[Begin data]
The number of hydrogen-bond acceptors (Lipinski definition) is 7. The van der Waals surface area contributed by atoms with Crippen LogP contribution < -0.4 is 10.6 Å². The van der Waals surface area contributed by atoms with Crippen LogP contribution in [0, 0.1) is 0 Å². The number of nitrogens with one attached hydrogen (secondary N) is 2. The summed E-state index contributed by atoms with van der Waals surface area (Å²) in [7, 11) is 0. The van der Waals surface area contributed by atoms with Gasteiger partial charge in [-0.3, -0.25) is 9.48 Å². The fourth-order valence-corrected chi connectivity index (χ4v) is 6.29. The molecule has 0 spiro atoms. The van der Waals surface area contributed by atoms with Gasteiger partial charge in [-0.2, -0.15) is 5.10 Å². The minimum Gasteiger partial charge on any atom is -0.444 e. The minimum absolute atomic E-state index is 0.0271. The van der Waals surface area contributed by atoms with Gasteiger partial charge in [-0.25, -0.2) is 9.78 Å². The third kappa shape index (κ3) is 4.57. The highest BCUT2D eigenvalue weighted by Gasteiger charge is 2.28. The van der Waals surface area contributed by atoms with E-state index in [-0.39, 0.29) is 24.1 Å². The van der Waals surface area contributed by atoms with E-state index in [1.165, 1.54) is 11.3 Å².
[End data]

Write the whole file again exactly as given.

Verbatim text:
The number of hydrogen-bond acceptors (Lipinski definition) is 7. The van der Waals surface area contributed by atoms with Crippen LogP contribution < -0.4 is 10.6 Å². The van der Waals surface area contributed by atoms with Crippen LogP contribution in [0, 0.1) is 0 Å². The number of nitrogens with one attached hydrogen (secondary N) is 2. The summed E-state index contributed by atoms with van der Waals surface area (Å²) in [7, 11) is 0. The van der Waals surface area contributed by atoms with Gasteiger partial charge in [-0.3, -0.25) is 9.48 Å². The fourth-order valence-corrected chi connectivity index (χ4v) is 6.29. The molecule has 0 spiro atoms. The van der Waals surface area contributed by atoms with Gasteiger partial charge in [-0.2, -0.15) is 5.10 Å². The minimum Gasteiger partial charge on any atom is -0.444 e. The minimum absolute atomic E-state index is 0.0271. The van der Waals surface area contributed by atoms with Gasteiger partial charge in [-0.25, -0.2) is 9.78 Å². The third kappa shape index (κ3) is 4.57. The highest BCUT2D eigenvalue weighted by Gasteiger charge is 2.28. The van der Waals surface area contributed by atoms with E-state index in [-0.39, 0.29) is 24.1 Å². The van der Waals surface area contributed by atoms with E-state index in [1.165, 1.54) is 11.3 Å².